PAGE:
measles virus
This illustration provides a 3D graphical representation of a spherical-shaped, measles virus particle that is studded with glycoprotein tubercles. Those tubercular studs colorized maroon, are known as H-proteins (hemagglutinin), and those colorized gray are referred to as F-proteins (fusion). The F-protein is responsible for fusion of virus and host cell membranes, viral penetration, and hemolysis, and the H-protein is responsible for binding of virus to cells. Both types of proteinaceous studs are embedded in the envelope’s lipid bilayer. [CDC/ Allison M. Maiuri, MPH, CHES. Illustrator: Alissa Eckert]

Two studies of the immune systems of unvaccinated children before and after measles virus (MeV, or MV) infection have shown how the infection can cripple immunity against other viruses and bacteria over the long term. This creates what researchers reporting in Science Immunology, and in Science, refer to as a kind of “immune amnesia” that leaves individuals more vulnerable to future infection by other pathogens. One research team, led by scientists at the Wellcome Trust Sanger Institute, and the University of Amsterdam, describe their studies in the children, and in ferrets, in Science Immunology. They say that their results show for the first time how measles effectively resets the human immune system back to an immature state that can only make a reduced repertoire of antibodies.

“For the first time we see that measles resets the immune system and it becomes more baby-like, limiting how well it can respond to new infections,” commented Colin Russell, PhD, professor of applied evolutionary biology at the University of Amsterdam, and who is senior author of the paper, which is titled, “Incomplete genetic reconstitution of B cell pools contributes to prolonged immunosuppression after measles.” Russell continued, “In some children the effect is so strong it is similar to being given powerful immunosuppressive drugs. Our study has huge implications for vaccination and public health as we show that not only does measles vaccination protect people from measles, but it also protects from other infectious diseases.”

In their report in Science (“Measles virus infection diminishes preexisting antibodies that offer protection from other pathogens,”) investigators at Harvard Medical School, Brigham and Women’s Hospital, and the Harvard T.H. Chan School of Public Health, used an assay called VirScan to track antibody production in the 77 unvaccinated children before and after measles infection. They found that the infection wiped out up to 73% of the childrens’ antibody repertoire. “The threat measles poses to people is much greater than we previously imagined,” said senior author Stephen Elledge, PhD, the Gregor Mendel professor of genetics and of medicine in the Blavatnik Institute at Harvard Medical School and Brigham and Women’s Hospital. “We now understand the mechanism is a prolonged danger due to erasure of the immune memory, demonstrating that the measles vaccine is of even greater benefit than we knew.”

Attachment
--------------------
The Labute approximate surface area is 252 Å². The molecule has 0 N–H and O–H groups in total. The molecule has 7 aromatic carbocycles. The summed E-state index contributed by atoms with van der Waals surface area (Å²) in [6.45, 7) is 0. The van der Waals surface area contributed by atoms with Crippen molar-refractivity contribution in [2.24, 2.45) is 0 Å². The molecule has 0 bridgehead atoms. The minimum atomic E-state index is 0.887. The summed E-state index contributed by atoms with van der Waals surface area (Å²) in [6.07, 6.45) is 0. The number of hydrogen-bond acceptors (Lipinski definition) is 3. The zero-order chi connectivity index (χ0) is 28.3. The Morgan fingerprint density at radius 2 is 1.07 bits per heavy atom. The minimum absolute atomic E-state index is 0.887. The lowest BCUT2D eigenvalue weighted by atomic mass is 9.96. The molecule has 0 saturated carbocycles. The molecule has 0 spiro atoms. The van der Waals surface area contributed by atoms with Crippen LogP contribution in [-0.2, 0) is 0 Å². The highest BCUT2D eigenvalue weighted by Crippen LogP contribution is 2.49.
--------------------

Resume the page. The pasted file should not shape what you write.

Based on their findings, the scientists have re-emphasized the need for widespread vaccination, not only to prevent measles, but potentially to prevent weakening herd immunity to other kinds of pathogens.

Before the introduction of the measles vaccine, nearly every child experienced measles infection, and this resulted in millions of deaths, Elledge, together with postdoctoral researcher Michael Mina, and colleagues, commented. It’s largely thanks to measles vaccination that the number of cases dropped by 80% between 2000 and 2017, saving an estimated 21.1 million lives, stated Russell, together with first author Velislava Petrova, PhD, and collaborators. However, despite the success of measles vaccination in many countries, the disease does still remain endemic in much of the world, affecting more than 7 million people annually, and causing more than 100,000 deaths,” Elledge et al., continued. And, worryingly, they pointed out, after decades of decline, the number of worldwide cases of measles has increased by nearly 300% since 2018. This is primarily due to a drop in vaccination rates. “… the rise of antivaccination campaigns and nonvaccinating religious communities, together with the limited access to the vaccine in some geographic areas, challenges the maintenance of herd immunity and leaves millions of people unprotected,” the Russell team noted. “Outbreaks in unvaccinated communities led to 110,000 measles deaths globally in 2017, making measles one of the leading causes of infectious disease–associated childhood mortality.”

The two research teams carried out separate investigations to address the hypothesis that measles infection can instigate immune suppression that persists for months or years after the disappearance of any measles symptoms. Previous study results have supported this notion, and there is evidence linking measles to up to 50% of childhood deaths from infectious diseases. “The majority of measles-associated deaths and clinical complications are due to secondary infections that occur as a result of immunosuppression,” Petrova, Russell et al., explained. “A recent cohort study of measles in the United Kingdom showed that ~10–15% of children showed signs of immunosuppression five years after having measles, leading to increased incidence of secondary infections.”